How do you like freelancing so far?
Are you not quite sure how to answer? If you’ve been freelancing for a while, chances are good that you have mixed feelings about it.
Years of hearing from freelancers have convinced me that many freelancers actually have a love/hate relationship with their freelancing business. They love to be a freelancer some of the time, but other times they secretly wish that they weren’t doing it.
They might even feel slightly guilty about their ambiguous feelings. However, freelancers really have no reason to feel guilty. There are plenty of good reasons for the love/hate relationship that freelancers have with freelancing.
We’ll explore some of those feelings in this post. I’ll also explain how you can use your love/hate relationship with freelancing to move to a position of freelancing strength.
If you liked this post, you may also like 20 Reasons to Be Thankful You’re a Freelancer.
Why We Were Drawn to Freelancing
There are some very good reasons why most of us decided to become freelancers. Usually we start freelancing because we fell in love with one or more of the following freelancing perks:
- Greater control of time
- Potential to earn more money
- A desire to do what we love
- The opportunity to be one’s own boss
- A chance to start a business from scratch
- Creative control over our project work
While all of these perks are possible and often come true, most of us fail to consider just how hard freelancing can really be when we make the decision to become a freelancer. Plus, most of us don’t expect to wait to enjoy the benefits of freelancing. We want them right away.
We came to freelancing with some expectations that just aren’t very realistic, so naturally we’re disappointed. We start to fall out of love with freelancing.
Facing Freelancing Disappointments
Freelancing disappointments are well documented in blogs, comments, and social media. Here are a few of them:
- Trouble finding enough work
- Low Pay
- Slow paying (or no paying) clients
- Dealing with difficult people
- A lack of vacation or sick pay
- No insurance
Those are just some of the disappointments that freelancers face. Those disappointments can cause a freelancer to hate freelancing. And they’re enough to make many freelancers quit freelancing before they really have a chance to succeed.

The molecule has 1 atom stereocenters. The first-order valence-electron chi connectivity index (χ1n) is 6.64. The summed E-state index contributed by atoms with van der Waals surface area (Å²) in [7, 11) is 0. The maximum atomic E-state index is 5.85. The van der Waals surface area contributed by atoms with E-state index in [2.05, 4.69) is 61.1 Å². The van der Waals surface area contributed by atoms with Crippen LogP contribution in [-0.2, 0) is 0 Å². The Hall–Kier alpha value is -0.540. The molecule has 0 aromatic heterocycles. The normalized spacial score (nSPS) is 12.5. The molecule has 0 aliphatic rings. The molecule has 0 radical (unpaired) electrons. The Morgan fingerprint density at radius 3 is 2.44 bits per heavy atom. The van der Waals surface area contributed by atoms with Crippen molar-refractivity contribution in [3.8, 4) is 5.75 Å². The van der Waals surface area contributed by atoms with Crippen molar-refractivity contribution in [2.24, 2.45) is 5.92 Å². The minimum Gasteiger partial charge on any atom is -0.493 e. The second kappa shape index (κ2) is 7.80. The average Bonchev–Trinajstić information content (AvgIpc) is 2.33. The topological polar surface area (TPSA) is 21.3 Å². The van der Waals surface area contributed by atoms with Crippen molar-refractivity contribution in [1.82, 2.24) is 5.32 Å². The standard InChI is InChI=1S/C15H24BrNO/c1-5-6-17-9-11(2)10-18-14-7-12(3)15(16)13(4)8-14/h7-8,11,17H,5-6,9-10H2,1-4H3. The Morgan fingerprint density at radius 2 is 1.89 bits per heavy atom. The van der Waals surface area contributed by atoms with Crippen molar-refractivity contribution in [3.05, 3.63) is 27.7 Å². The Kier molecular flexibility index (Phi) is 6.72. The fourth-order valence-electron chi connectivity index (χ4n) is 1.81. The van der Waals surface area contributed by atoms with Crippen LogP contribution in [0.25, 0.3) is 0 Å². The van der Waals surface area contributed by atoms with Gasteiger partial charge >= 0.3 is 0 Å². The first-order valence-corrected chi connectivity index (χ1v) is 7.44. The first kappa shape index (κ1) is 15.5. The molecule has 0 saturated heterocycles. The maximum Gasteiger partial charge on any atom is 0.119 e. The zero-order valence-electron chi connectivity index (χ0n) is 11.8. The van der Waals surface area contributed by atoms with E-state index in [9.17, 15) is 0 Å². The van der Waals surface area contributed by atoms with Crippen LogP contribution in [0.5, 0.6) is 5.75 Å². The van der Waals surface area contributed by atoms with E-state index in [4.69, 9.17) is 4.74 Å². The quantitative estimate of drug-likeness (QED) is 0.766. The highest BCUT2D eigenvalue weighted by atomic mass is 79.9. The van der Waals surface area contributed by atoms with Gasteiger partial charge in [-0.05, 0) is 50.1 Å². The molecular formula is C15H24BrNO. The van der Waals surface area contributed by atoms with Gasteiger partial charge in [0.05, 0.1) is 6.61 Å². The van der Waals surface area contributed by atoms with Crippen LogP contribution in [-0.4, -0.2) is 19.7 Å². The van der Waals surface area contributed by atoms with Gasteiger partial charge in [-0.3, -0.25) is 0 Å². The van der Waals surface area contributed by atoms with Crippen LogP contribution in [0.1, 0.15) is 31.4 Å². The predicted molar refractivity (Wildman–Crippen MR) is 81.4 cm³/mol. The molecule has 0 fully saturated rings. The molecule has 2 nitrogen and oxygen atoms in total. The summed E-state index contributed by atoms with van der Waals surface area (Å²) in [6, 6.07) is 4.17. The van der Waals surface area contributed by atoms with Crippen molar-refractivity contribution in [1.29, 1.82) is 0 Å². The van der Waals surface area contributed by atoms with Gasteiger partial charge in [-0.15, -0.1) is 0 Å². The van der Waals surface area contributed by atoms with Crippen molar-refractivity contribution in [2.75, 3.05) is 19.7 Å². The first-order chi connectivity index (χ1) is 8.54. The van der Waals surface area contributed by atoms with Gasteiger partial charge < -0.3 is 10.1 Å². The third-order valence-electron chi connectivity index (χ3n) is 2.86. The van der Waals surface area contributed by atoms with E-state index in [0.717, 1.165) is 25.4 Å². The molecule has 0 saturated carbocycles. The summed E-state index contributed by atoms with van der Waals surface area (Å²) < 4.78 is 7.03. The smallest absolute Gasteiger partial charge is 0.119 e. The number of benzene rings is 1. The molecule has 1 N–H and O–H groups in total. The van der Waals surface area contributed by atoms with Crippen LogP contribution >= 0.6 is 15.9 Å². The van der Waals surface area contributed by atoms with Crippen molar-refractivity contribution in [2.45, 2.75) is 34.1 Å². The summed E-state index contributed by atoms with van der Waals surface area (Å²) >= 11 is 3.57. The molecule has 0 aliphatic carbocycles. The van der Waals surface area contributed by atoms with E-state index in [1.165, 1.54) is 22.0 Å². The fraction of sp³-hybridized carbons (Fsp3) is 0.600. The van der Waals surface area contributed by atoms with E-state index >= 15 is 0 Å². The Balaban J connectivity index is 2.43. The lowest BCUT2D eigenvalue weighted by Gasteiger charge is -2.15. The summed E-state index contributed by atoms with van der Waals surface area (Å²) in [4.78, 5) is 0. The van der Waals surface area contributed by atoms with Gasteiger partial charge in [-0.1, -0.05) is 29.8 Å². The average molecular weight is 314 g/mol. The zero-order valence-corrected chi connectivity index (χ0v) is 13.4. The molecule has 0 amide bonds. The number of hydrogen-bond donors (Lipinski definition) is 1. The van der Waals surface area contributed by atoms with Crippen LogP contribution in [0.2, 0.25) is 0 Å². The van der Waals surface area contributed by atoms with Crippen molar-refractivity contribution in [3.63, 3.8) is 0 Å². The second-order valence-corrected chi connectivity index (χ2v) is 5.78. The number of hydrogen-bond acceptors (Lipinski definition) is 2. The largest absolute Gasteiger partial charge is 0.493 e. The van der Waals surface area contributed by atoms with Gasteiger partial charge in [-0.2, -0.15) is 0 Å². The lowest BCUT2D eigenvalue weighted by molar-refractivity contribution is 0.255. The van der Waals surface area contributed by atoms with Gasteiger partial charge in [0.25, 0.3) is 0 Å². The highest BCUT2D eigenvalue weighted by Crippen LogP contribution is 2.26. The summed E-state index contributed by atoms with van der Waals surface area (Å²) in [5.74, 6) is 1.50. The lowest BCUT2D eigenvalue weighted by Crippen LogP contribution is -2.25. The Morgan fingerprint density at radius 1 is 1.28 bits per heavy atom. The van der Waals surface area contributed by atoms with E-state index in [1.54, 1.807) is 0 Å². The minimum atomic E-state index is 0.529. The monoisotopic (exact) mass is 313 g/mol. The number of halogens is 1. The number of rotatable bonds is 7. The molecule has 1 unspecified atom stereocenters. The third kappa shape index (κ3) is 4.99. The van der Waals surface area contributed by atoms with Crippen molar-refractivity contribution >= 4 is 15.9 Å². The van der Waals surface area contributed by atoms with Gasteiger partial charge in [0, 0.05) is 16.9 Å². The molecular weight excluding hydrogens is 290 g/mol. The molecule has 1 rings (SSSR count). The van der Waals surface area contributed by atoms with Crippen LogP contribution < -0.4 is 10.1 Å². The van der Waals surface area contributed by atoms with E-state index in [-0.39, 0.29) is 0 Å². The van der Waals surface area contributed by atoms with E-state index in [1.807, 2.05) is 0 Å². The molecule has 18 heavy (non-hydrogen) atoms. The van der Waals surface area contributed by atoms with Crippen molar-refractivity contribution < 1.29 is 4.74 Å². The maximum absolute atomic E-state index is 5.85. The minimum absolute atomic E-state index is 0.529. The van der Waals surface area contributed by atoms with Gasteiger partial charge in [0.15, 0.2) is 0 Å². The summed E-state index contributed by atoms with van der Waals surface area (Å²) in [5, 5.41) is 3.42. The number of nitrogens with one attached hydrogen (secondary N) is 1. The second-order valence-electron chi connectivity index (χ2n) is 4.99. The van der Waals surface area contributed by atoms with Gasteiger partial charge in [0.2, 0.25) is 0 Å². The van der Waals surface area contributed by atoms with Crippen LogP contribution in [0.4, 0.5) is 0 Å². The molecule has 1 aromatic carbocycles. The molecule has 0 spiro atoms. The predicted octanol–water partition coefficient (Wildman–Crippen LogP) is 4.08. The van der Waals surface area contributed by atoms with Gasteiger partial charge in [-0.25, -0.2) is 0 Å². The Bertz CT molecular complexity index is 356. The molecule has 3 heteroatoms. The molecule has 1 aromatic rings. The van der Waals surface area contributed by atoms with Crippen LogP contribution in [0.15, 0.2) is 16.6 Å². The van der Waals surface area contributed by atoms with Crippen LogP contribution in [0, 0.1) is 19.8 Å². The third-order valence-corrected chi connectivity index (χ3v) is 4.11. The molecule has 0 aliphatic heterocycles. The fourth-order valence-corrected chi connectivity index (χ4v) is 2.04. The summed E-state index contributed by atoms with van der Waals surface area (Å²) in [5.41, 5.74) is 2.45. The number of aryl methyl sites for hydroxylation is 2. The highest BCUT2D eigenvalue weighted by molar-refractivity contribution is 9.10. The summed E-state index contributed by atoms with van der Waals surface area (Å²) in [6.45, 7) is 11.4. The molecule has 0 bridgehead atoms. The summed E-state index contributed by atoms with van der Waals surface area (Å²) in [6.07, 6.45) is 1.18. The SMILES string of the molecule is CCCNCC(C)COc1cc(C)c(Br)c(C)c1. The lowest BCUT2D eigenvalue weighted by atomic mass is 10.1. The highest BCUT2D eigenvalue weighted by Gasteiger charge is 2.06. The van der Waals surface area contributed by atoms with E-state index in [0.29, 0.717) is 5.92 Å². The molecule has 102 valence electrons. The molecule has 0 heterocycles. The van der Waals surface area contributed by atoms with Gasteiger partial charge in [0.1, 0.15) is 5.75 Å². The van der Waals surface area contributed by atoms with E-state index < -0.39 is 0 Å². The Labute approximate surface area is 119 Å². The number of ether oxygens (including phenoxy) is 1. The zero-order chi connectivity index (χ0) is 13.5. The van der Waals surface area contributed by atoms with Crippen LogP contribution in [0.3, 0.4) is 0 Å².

So, if freelancing disappointments are so well-documented, why do they take us by surprise?
The truth is simple. When we considered becoming a freelancer most of didn’t want to think about the downside. It takes a lot of courage to start a freelancing business as it is. It’s even worse if you dwell on the negatives.
Moving Forward into a Position of Strength
Fortunately, freelancing is not all about the disappointments.
The freelancer who has moved past the honeymoon stage of freelancing is actually in a better position to succeed than the new freelancer who is still looking at everything with rose-colored glasses.
How can you turn your freelancing disappointment into a position of strength?
Just remember that you now have the whole picture. You can see the light at the end of the tunnel–the freelancing perks that drew you to freelancing in the first place. But you are also aware of the sometimes serious problems that freelancers often face.
The good news is that being aware of freelancing problems means that you can plan for them. And planning is the first step to overcoming them.
Spend some time developing a business plan, setting one or more of the freelancing perks that you most desire as your goals. Next, develop specific action steps to meet your goals, keeping in mind the challenges (freelancing disappointments) that you are likely to face along the way. Follow your plan. Re-evaluate and adjust it as often as needed.
You’re now in a much stronger position than you were when you were ignoring the downside of freelancing. In fact, you’re in such a good position that you’re likely to succeed–so that you can fall in love with freelancing all over again.
Have you struggled with a love/hate relationship with freelancing? How do you feel about freelancing right now? Have you moved on to a position of strength?
Share your stories in the comments.
Image by Orin Zebest